it is contingent, it originates, it is modified, through circumstances, aided by time, and through ages helped by scarcely-perceptible accidents. In its turn, it insensibly leads the organs to become perfect in the direction conformed to the use made of them by the animal. Regarded in this way, connected in the last analysis with other first properties from which it results, instinct, instead of baffling investigation by the human mind, as they do, becomes a possible and proper object of research by experimental science. It is a new horizon opening before the physiologist for the discovery of the laws of life.—Revue des Deux Mondes.
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JOHN STEPHENS HENSLOW is described as having been a beautiful boy with brown curling hair, a fine straight nose, a brilliant complexion, soft eyes, and a smile that reached everybody's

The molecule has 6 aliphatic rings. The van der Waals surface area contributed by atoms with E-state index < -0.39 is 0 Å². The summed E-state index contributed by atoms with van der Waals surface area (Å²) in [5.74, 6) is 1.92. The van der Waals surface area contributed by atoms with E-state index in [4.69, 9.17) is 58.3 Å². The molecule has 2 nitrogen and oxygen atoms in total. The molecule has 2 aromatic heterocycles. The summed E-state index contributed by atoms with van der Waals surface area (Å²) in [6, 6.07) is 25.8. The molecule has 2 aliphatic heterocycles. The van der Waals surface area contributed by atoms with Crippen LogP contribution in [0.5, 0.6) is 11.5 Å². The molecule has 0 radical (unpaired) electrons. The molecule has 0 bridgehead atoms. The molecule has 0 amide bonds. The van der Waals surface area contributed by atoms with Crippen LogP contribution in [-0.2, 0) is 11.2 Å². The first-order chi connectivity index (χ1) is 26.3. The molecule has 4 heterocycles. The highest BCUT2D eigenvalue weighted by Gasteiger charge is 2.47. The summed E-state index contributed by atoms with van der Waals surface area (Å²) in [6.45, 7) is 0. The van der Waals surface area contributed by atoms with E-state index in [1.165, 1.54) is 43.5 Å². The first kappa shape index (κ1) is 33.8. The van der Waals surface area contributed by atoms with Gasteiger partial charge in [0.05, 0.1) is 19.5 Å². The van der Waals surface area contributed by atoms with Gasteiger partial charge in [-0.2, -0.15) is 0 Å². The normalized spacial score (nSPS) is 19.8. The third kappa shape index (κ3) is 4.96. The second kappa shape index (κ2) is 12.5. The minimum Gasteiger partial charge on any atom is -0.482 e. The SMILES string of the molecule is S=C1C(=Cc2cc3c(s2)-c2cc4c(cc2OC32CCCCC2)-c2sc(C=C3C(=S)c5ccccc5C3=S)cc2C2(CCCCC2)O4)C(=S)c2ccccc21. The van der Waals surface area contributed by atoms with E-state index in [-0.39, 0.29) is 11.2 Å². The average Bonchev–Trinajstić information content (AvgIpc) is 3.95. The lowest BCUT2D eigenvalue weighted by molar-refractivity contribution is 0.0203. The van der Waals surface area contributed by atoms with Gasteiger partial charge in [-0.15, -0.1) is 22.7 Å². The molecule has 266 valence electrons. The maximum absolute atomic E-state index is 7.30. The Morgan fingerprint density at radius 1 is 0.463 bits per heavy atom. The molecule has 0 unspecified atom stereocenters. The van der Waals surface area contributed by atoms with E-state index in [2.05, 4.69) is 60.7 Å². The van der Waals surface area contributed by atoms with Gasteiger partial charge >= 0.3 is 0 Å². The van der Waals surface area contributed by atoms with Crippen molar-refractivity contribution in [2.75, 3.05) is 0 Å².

- The subject of the present sketch, who became an eminent clergyman, botanical professor, and scientific philanthropist, was born in Kent, England, in 1796. For the principal facts of the present article we are indebted to his biography by Rev. Leonard Jenyns, Henslow's brother-in-law, published by Van Voorst, of London, and we have made free use of his statements.—Ed.